Treat it right, and tofu will provide an unending stream of breakfast, lunch, dinner, dessert, snack, and condiment options. Treat it wrong, and you’ve got one soggy, flavorless bit of soy protein on your hands. Unlock the secrets to dynamite crispy, golden-brown perfection, and you’ll never underestimate tofu again. Do you know, use, and love all of these tofu tips?
Not all tofu is created equal: From creamy, pourable silken tofu to the brick-like extra-firm variety, there are a lot of options available. While some types can be substituted (firm and extra-firm are largely interchangeable), you will never have a successful stir-fry with silken tofu. Here is a rundown of the most commonly-available types, and how to use them.
Soft block tofu: Versatile enough to be used in puréed applications and savory dishes, this variety of tofu is equally at home in a puréed dessert (like pudding) as it is lightly battered and deep-fried.
Medium block tofu: Firmer than soft block, but delicate enough to crumble with excess handling, medium tofu can be baked to ensure it does not fall apart.
Firm/extra-firm block tofu: If you have a stir-fry in your future, you should get to know firm and extra-firm tofu varieties. They keep their shape under pressure.
Soft silken tofu: This creamy tofu has a pudding-like consistency, and is ideal for blending into salad dressings, desserts, and even puréed soups.
Firm silken tofu: Made from denser soy, this has a creamy consistency but holds its shape better than soft silken tofu.
Yuba: These soy ‘noodles’ come from the skins of freshly-made tofu, and are a fantastic substitute for rice noodles in a stir-fry.
Drain well: Block tofu is packed in water to help preserve and keep it fresh. That means as much excess liquid should be removed as possible before cooking. Whether you are baking, roasting, or frying, the results will be better-tasting and crispier-crunchier if you drain it first. To avoid soggy tofu-syndrome, sandwich it between multiple layers of paper towel-lined plates and weigh it from the top. Your tofu sandwich should be constructed as such: plate, paper towels, tofu, paper towels, second plate, heavy can or cast-iron pan. It will not hurt to go through two rounds of pressing and draining.
Create and use the perfect marinade: To infuse tofu with flavor from the inside-out, embrace acidic, bold marinades. The tofu will take on flavor faster than meat-based protein, meaning that a quick 10-minute spin in a garlicky-gingery marinade can pack a punch.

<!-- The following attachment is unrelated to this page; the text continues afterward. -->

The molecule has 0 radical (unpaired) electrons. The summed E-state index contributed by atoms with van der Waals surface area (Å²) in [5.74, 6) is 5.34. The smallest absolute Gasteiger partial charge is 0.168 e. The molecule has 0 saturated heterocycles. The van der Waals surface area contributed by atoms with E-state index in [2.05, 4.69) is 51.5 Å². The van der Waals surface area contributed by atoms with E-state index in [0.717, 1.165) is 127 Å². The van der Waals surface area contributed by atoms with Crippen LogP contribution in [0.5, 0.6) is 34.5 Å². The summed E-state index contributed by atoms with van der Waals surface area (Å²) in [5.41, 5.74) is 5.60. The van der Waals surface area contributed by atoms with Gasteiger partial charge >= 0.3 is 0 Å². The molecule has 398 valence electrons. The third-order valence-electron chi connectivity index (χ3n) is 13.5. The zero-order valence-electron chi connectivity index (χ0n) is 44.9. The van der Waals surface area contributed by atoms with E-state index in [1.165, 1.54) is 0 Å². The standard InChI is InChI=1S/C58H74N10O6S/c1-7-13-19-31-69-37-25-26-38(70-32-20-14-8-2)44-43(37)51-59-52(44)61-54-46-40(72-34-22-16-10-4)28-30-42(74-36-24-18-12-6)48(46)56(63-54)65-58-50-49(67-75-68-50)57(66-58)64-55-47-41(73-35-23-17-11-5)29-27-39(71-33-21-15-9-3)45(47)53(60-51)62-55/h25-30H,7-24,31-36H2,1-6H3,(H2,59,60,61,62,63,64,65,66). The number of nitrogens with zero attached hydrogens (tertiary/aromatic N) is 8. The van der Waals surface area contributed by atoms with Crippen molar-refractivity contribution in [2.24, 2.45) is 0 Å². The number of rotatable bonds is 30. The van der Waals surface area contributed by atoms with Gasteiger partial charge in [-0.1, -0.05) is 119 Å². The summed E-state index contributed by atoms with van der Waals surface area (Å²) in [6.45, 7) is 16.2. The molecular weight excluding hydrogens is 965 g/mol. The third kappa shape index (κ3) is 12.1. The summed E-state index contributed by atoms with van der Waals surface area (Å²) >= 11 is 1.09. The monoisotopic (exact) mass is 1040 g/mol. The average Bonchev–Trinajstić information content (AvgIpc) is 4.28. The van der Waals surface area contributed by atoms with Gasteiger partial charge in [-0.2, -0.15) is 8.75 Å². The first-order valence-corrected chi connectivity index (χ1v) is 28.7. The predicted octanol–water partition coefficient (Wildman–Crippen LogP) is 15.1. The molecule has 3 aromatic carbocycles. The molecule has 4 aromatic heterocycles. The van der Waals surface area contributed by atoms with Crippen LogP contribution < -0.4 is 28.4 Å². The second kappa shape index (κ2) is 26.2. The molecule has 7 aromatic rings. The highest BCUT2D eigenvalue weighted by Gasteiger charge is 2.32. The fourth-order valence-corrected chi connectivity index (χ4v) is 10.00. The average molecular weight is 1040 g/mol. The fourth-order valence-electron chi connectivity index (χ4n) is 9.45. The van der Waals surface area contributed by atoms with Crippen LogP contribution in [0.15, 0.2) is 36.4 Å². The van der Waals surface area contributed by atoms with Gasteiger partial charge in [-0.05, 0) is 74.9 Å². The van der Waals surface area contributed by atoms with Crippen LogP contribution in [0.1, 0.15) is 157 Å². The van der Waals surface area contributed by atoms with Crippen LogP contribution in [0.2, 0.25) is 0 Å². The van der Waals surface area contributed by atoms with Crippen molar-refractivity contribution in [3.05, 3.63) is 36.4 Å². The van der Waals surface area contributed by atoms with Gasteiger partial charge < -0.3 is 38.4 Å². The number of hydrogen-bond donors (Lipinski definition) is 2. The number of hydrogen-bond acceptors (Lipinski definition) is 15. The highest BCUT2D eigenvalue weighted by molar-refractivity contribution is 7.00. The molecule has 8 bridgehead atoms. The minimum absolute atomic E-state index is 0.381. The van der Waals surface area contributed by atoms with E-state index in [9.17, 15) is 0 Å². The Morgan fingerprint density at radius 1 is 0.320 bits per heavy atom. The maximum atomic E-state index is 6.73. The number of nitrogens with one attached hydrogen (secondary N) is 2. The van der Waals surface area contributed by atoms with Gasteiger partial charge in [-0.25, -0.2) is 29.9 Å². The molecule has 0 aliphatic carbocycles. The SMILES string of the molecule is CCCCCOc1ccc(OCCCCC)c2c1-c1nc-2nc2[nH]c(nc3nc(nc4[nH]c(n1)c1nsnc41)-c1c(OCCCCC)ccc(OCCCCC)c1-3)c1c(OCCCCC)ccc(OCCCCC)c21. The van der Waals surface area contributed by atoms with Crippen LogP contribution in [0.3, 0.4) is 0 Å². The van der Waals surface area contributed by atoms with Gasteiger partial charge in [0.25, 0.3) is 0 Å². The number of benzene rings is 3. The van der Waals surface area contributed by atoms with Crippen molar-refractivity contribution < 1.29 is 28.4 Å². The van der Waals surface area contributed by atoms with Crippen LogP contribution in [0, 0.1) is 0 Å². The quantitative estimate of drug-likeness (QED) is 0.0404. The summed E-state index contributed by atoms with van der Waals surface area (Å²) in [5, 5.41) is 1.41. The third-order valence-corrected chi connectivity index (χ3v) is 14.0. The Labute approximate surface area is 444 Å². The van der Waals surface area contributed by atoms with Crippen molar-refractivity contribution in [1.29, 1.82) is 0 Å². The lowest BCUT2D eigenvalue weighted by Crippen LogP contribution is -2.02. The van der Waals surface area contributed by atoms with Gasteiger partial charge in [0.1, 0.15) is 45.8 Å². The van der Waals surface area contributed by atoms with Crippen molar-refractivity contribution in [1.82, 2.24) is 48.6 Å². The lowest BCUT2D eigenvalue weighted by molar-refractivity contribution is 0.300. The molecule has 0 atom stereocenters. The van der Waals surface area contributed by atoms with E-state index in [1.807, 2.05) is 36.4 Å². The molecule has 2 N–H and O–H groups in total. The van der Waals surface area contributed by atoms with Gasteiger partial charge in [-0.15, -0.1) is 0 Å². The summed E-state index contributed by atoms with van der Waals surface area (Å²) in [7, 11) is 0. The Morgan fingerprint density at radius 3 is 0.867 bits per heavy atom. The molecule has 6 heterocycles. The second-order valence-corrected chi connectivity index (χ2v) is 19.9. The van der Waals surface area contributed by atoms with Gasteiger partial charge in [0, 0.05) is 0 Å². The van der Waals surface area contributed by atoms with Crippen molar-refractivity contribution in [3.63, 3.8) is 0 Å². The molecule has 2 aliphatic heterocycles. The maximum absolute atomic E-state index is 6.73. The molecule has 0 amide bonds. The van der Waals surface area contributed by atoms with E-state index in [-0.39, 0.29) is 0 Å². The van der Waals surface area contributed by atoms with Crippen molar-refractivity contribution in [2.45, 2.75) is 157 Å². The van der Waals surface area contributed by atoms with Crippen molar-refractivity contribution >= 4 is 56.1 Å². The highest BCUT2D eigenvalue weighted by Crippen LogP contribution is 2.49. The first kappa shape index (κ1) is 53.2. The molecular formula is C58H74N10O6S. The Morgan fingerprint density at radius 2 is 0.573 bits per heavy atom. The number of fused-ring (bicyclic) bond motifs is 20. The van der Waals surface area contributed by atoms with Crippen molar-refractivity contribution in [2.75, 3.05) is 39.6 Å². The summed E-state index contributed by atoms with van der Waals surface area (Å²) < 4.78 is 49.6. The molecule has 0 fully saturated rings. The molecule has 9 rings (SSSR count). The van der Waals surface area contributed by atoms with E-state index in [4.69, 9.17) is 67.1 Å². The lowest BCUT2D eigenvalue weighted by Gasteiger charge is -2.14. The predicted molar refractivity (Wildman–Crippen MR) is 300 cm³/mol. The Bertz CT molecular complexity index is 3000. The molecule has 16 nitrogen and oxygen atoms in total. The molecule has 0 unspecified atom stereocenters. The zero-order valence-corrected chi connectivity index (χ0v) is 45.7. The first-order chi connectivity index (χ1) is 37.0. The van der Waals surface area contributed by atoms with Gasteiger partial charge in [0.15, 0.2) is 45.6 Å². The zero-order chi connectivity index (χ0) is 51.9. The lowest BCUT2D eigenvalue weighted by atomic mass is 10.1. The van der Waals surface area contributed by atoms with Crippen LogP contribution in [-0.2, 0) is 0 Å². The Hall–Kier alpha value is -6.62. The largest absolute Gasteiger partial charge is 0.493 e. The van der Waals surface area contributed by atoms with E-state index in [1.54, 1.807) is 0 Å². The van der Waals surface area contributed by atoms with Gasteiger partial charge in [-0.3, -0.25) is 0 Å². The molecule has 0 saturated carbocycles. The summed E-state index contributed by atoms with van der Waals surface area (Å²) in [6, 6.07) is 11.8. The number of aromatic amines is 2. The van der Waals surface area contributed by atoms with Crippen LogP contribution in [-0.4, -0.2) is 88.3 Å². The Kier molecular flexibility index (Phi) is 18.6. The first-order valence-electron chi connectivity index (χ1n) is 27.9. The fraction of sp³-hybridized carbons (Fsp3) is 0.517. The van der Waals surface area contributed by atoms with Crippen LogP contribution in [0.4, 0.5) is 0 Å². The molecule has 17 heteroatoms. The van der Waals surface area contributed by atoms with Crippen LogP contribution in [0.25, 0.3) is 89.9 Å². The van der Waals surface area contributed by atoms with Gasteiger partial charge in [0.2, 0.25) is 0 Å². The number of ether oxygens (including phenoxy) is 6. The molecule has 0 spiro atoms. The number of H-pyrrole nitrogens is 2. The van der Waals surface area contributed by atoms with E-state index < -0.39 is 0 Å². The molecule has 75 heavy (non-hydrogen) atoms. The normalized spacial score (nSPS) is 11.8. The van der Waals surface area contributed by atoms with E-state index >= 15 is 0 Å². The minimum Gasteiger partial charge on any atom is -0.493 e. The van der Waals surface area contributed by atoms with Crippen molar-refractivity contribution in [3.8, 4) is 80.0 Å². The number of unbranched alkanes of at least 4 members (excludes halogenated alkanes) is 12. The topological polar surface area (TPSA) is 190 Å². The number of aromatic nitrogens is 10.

Embrace cornstarch: You could coat your tofu with a traditional 3-step breading process, but that is labor-intensive and also stops flavor from permeating the tofu. (If you are opting for bread, be sure to marinate it first.) It is recommended to bypass the breading in favor of a double dip in a bowl of cornstarch. The drying qualities of cornstarch help suck up excess moisture, and get the tofu’s exterior deeply golden brown and crispy.
Use the right pan for the job: If you have got a nonstick pan, then this is the right time to use it. if not, then it is recommended to buy one. Tofu has a tendency to latch onto pans, and a nonstick will set you up for success.
Use high heat and fat: When sautéing, use high heat and plenty of fat. This will not only keep your tofu from sticking to the pan, they contribute to that toasty, crispy-chewy layer on the outside of your tofu. Meanwhile, the interior stays tender and creamy. Preheat your pan before adding the fat and tofu, and do not crowd the pan. Adding too much tofu at once will cause the surface temperature of the pan to drop, meaning soggy, not crunchy tofu.
Do not be constrained by Asian flavors: Just because tofu is a traditionally Asian ingredient, it does not mean it should always be cooked with soy sauce and rice vinegar. Tofu can be a great stand-in for chicken, beef and lamb. And, because it takes on the flavors it is cooked with, tofu provides a blank canvas for whatever great combinations you are dreaming up.